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Discussion Starter · #1 ·
I'm considering buying a 3pt mounted cutter. I have a Krone EC 3200 10' trailed. It was a little rough when I bought it, and after two seasons and about 1000 bales, it's even rougher now. I have very rough fields, hidden obstacles, ditches, creeks, a Motocross track full of berms (jumps are easy to see and avoid, it's the 1' tall berms in 4' tall grass that usually get me). My last cut, I decided to try to cut the tall weeds next to a ditch that didn't get cut earlier in the year on the first cut. I know, that's what my Batwing cutter is for. Bad mistake, apparently a good size tree floated up from the spring flood, and I didn't see it. By the time all said and done, I pretty much broke the cutter in 1/2. I've almost got it fixed now, lots of welding, some extra braces and new and/or straightened shafts. But I'm wondering if a mounted unit would be better at breaking back when I hit things. I've never used one. I'm considering a Krone, just because I already have blades and extras, and the bar seems really robust and I like the idea of no belts. But I'd consider any of them, and the Deere/Kuhn and Kubota ones seem to operate at greater angles which might be good for me. So, do mounted or trailed hold up better for a equipment abuser?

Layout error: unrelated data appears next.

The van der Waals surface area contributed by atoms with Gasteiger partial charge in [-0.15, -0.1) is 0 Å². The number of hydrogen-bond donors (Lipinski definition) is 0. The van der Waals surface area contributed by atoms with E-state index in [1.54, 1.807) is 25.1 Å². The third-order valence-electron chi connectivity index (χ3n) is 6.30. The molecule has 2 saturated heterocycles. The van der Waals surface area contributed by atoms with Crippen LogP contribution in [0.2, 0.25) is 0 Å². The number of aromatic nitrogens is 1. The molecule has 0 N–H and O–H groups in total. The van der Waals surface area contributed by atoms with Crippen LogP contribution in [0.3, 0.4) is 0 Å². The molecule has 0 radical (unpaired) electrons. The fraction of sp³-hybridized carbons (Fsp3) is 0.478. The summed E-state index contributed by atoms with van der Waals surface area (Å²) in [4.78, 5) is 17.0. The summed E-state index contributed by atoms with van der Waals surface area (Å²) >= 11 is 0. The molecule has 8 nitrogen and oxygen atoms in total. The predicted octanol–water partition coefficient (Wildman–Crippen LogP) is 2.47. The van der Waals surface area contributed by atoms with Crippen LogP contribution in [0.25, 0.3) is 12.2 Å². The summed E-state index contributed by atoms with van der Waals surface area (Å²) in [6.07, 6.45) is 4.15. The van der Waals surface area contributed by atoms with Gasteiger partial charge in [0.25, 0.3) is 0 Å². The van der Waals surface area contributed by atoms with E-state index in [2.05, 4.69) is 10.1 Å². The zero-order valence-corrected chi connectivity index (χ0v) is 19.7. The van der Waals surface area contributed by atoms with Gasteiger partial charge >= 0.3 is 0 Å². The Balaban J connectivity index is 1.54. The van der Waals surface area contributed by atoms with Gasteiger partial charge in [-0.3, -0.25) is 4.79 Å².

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I'm hoping to test my cutter this weekend, I went to run it last weekend and discovered the PTO shaft is slightly twisted and will not extend, even after chaining it to a tree and trying to pull it apart with a 100 HP CTL.